By Zap


It was 1 o’clock straight up. It was the exact time and day that I said I would arrive. But, as I had been knocking for a few minutes with no reply, I began to wonder, “Did I have the right day?”

The house belonged to Mert Lawwill, a former AMA Grand National champion and mountain bike pioneer. Oh yeah, he was also one of the three main characters (along with Steve McQueen and Malcolm Smith) in Bruce Brown’s epic motorcycling movie On Any Sunday that debuted in 1971.

The house I was now standing in front of was the same one I’d first seen some four decades earlier when, as an impressionable young lad glued to the big screen, I sat enraptured by Mert’s every move. Never in a million years would I have thought it possible that I would walk up the same driveway that I watched him drive down in the movie as he left home to pursue motorcycle glory.

Mert’s Pro Cruiser can lay claim to being the world’s first production mountain bike.
Photo: Dean Bradley


As referenced in On Any Sunday, one surprising trait shared by many of the riders who muscled their 300-pound motorcycles around the dirt tracks of America was their slight build. Mert, while never impressive in physical stature, was famous for the courage, grit and determination he displayed on two wheels.

As talented as he was racing motorcycles, Mert was never much of a mountain biker. But, similar to RockShox founder Paul Turner the first time he rode a rigid mountain bike, within a few pedal strokes aboard his Pro Cruiser on a bumpy descent on Mt. Tam back in the mid-’80s, Mert quickly concluded, “This thing needs some suspension!”

And just as he had done when he pioneered the use of rear suspension for AMA flat-track racing in 1966, Mert set out to design a rear-suspension system for mountain bikes. As luck would have it, one of Mert’s NorCal neighbors happened to be the “father of mountain biking” Gary Fisher.

MBA’s first story on Gary Fisher’s RS-1 that he raced at the 1990 Durango DH Worlds (note the mis-spelled Lawwill on the swingarm).

Since his own days of mixing parts to build his Mt. Tam clunker race bikes, Gary had always been open to innovation, so when Mert showed Fisher his unique rear suspension, Gary jumped at the opportunity to incorporate the design on what became his RS-1. In fact, Gary was probably the first person to ever race a full-suspension mountain bike when he competed at the 1990 Durango World Championships aboard a prototype RS-1 with a RockShox fork.

Moments after Mert showed him a prototype version of the Leader fork, Zap was sending it through a hotel parking lot.


Owing to MBA’s leadership status among all the cycling pubs of the time, as well as MBA’s connections with the moto industry, we were the first magazine to test ride the radical bike for our annual sojourn to Moab in 1991 (page 43).

In the year since we had seen the bike in Durango, the aluminum RS-1 had been fitted with a pair of mechanical Mountain Cycle disc brakes (replacing the original Phil Wood rear disc) and a steel Lawwill Leader fork. The bike weighed 30.5 pounds, and with its selection of urethane bumpers with different durometers, we were able to easily tune the suspension.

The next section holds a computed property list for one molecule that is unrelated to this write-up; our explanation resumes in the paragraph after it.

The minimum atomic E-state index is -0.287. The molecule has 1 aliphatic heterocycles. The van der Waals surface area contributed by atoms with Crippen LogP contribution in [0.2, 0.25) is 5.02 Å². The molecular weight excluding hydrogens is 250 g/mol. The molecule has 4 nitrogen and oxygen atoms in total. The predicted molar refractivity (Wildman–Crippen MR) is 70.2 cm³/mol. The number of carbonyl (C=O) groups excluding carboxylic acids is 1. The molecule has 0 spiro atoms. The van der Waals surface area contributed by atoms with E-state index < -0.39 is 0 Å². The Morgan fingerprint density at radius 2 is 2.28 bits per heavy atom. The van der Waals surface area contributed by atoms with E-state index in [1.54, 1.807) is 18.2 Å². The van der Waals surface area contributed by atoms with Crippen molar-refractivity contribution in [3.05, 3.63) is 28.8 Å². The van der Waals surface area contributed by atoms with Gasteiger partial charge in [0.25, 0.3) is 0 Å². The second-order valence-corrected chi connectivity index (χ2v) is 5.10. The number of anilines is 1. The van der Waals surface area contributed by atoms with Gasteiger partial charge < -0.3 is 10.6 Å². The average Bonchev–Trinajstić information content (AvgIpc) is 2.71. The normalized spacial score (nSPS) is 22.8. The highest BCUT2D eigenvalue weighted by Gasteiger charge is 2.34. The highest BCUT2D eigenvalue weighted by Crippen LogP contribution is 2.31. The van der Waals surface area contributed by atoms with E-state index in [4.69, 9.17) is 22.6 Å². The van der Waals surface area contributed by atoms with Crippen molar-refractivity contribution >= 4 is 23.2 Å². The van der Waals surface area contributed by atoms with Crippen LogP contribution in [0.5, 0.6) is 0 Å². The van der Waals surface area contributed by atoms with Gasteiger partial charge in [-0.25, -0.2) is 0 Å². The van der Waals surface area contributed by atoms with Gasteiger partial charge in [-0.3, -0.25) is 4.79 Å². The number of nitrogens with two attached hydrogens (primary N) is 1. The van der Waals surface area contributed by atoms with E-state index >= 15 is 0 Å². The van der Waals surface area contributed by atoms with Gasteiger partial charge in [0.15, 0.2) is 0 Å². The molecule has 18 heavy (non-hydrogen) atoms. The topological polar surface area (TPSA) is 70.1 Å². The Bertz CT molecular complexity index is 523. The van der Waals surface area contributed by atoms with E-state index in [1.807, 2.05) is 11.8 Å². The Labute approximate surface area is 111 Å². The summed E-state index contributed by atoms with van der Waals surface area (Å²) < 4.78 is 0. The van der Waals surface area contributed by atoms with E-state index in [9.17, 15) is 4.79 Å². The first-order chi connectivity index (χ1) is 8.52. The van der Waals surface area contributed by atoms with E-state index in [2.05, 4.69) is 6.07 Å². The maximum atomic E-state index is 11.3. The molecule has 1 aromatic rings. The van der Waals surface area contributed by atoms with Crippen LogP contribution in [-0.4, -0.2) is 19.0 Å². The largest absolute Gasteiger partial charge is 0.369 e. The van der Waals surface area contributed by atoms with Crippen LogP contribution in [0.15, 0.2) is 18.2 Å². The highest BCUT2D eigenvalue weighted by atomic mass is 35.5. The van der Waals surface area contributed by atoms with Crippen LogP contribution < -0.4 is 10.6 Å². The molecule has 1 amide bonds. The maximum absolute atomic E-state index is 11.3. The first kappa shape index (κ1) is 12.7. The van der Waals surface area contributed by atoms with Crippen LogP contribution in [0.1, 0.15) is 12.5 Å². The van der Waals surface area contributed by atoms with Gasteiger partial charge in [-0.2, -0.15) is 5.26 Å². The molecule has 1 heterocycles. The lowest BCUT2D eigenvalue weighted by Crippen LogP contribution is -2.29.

It was prior to the Moab trip, at the Interbike trade show in Anaheim, that I got to actually meet Mert when he invited me to test ride his Lawwill Leader suspension fork in a parking lot adjacent to Disneyland. I still recall being amazed at how the linkage fork handled my head-on hits into a parking-lot bumper.

Over the next decade Mert would have his hand in a number of mountain bike projects, most notably the rear-suspension design that brought both National and World Cup victories with Yeti and Schwinn riders.

Above and beyond the merits of any race-winning bicycle or motorcycle design he’s invented, Mert’s homespun ingenuity has had the greatest impact for those unable to ride because of the loss of a hand. Ever since one of his best friends lost an arm in a racing accident, Mert has spent countless hours perfecting a prosthetic hand (dubbed “Mert’s Hands”) that has enabled thousands of people to keep riding.

A decade after he first rode the RS-1 in Moab, Zap used Mert’s longer travel suspension design to take a win at the Mammoth Mountain Kamikaze aboard a factory-backed Yeti.


With the advent of the suspension boom in the mid to late ’90s, Mert was in high demand; however, few were aware that he had actually made his first mark in the off-road pedaling world when he introduced his Pro Cruiser back in 1978. In fact, some will argue that the Pro Cruiser might actually qualify as the world’s first production mountain bike.

A few decades later at last year’s annual Mountain Bike Hall of Fame induction gala in Fairfax, I took the opportunity to visit Mert to chase down some mountain bike history. And there I stood on his front doorstep, wondering if anybody was home.

As it turned out, I was there on the correct day, and it was only when I sheepishly crept around into his backyard that I discovered Mert inside on his couch watching a NASCAR race with the volume turned up so loud that he’d never heard the doorbell.